Microsoft asks users for .Net leap of faith

Microsoft has introduced a new technology strategy – .Net – that threatens to add uncertainty to the financing and development of large-scale corporate IT systems

As businesses are struggling to cope with maintaining legacy systems and implementing e-business strategies, Microsoft's .Net initiative raises questions over how manageable, stable and affordable future Microsoft systems will be, industry experts said.

The .Net strategy unveiled last week at Microsoft's delayed Forum 2000 event in Seattle would require a radical change in the way businesses license, develop and deploy software, in what Microsoft said was its most important strategy announcement for five years.

Within .Net, Microsoft sees software as a service - a component available online that business partners can connect to using the data language XML. It will use a platform-independent programming model called Soap to run software services on distributed computers.

However, once businesses start to rely on software distributed across the Net, it will make managing and maintaining software code onerously complex, according to Ian Brown, research director at consultancy Gartner. "Who takes ownership of [software services]? There are issues of support with [.Net service]."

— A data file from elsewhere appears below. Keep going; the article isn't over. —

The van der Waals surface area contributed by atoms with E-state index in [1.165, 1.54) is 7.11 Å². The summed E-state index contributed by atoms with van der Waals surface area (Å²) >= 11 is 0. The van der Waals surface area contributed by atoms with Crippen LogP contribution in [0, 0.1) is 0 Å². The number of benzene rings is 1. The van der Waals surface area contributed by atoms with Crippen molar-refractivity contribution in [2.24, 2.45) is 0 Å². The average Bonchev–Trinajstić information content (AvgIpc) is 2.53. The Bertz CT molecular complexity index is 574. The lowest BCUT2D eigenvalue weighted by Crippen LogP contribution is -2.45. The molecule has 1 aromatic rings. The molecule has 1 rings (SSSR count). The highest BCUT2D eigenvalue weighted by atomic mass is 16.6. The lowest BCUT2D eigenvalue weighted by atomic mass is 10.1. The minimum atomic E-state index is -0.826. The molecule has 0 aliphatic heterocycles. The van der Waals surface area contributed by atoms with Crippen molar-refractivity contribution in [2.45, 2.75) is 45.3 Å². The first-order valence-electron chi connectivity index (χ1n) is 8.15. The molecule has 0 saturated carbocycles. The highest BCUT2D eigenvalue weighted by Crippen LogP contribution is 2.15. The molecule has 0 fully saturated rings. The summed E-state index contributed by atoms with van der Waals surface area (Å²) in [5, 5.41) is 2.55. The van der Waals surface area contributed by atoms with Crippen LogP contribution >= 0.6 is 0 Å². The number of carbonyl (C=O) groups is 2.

With elements of enterprise software moving outside company control, hardware upgrades will become more difficult to predict. Analyst Mital Mehta at Tek Plus noted that Microsoft did not announce a hardware platform for .Net. He said it also did not address scalability, reliability and security.

David Roberts, director of user group the Technical Infrastructure Forum, warned that combining the complexity of enterprise software with the nascent Web infrastructure could be a dangerous strategy. "Software is unpredictable and the Web is very immature," Roberts said.

"The challenge to the IT industry is to make technology work," he added.

Microsoft's strategy will also rely on the arrival of a range of new and interdependent technologies, said Ashim Pal, Meta Group program director. "[.Net] is immensely complicated and requires broadband communications such as 3G, ADSL and broadband networks to succeed."

Although the strategy is deliverable, it could take up to 10 years before .Net is a reality, he said.

Microsoft also plans to revolutionise the way users pay for software. The supplier will move from desktop-based client-access licences to a subscription model, but has not detailed how firms will move from one to the other.

Microsoft president Steve Ballmer said, "We are betting on a transformation of the software industry to a service model."

Nick McGrath, Microsoft Windows product team manager, said some of the .Net building blocks for scalability, reliability and security already exist in Windows 2000.

On the question of complexity, McGrath said, "In the future, small business will use application service providers to integrate components; larger firms will use consultants, such as EDS, who will work closely with Microsoft."

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